That would be enough for me to determine whether or not the boy showed leadership.  After all isn't that what the project is supposed to do.  Now it is more of how well he can fill out paperwork expectations and he doesn't need to be a leader to do that.

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Agree with @qwazse, drop the pdf and while we are at it,  give scouts the option to submit their own free-form project report.

 

 

 

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It is an interesting document.  I have worked with it with son who earned Eagle (my word that was an adventure in and of itself) and with numerous scouts in the troop.  Yes it is repetitive, but it is really several forms, rolled into 1. 

- What are you thinking about doing?

- What is your plan for doing that?

- What did you do?

Could it be a simpler format, possibly.  At a high level it does give some consistency to presentation so each Eagle candidate is not reinventing the wheel.  Even in it's current state the scout can be brief or be wordy.  Working with 1 scout he was hung up on writing up what he did, yet there were a lot of pictures from the project.  In the end he had 5 or 6 pages of pictures with captions, worked for him.  Another scout literally did a 500 word theme about the project with few photos.

There are some clear formats for the signatures and who does need to sign the approval and project plan, so that is mapped out.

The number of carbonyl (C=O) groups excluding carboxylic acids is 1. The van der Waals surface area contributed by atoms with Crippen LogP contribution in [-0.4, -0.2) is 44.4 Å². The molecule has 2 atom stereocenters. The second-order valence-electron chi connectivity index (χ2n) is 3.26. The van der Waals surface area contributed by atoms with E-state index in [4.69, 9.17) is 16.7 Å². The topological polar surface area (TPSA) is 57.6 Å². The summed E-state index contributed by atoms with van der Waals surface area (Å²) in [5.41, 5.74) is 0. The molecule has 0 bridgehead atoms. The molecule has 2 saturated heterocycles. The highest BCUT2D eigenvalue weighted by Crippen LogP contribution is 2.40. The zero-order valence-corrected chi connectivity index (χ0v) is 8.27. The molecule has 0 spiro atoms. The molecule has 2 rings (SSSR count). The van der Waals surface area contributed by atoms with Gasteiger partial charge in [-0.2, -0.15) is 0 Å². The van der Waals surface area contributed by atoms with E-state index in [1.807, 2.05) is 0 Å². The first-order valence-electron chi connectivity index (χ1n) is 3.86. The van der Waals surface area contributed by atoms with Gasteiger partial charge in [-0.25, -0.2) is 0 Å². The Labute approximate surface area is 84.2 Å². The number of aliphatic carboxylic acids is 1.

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Indeed the focus on the project should be what you actually are going to do and how to do it NOT the awkward BSA PDF. (I have had some success with boys writing it all out brainstorm style on a white board and taking pictures of it).

A recurring issue with the PDF seems to be the fact that you need actual, not digital, signatures while working and reworking in a (buggy) digital document. Sometimes our District contact has wanted the digital package emailed to him for approval (or other times physical notebook) which requires scanning the physical pages and then splicing and combining into a new PDF a document that is 'locked' by BSA (I have since learned work-arounds). Fortunately my work place gives me a licensed version of the latest Adobe Pro so I can help folks 'slice and dice' if they want. But while it produces a decent consistent product for review the BSA PDF adds new distractions and obstacles--almost every scout I know who used it hates and I get frustrated communications from supporting parents.

I think it represents a solution that was not adequately beta tested by actual users (boys) and when the flaws were found (unsaved data, signatures) no updates were ever issued. Maybe the BSA board should be required to do one themselves.

Yes I have encouraged lads to 'tough it out' as it is the first of frustrating forms in their life (college applications, loans, taxes) that they will have to deal with. While that is true the frustrations of this poor 'tool' often adds a sour note to what should be the documentation of a victory lap IMHO. If this was a poorly designed official BSA flint and steel that frustrated young scouts and failed to reliably make sparks than I suspect National would have improved it by now. But BSA seem institutionally to struggle with adopting electronic solutions...making some progress...but always a step behind.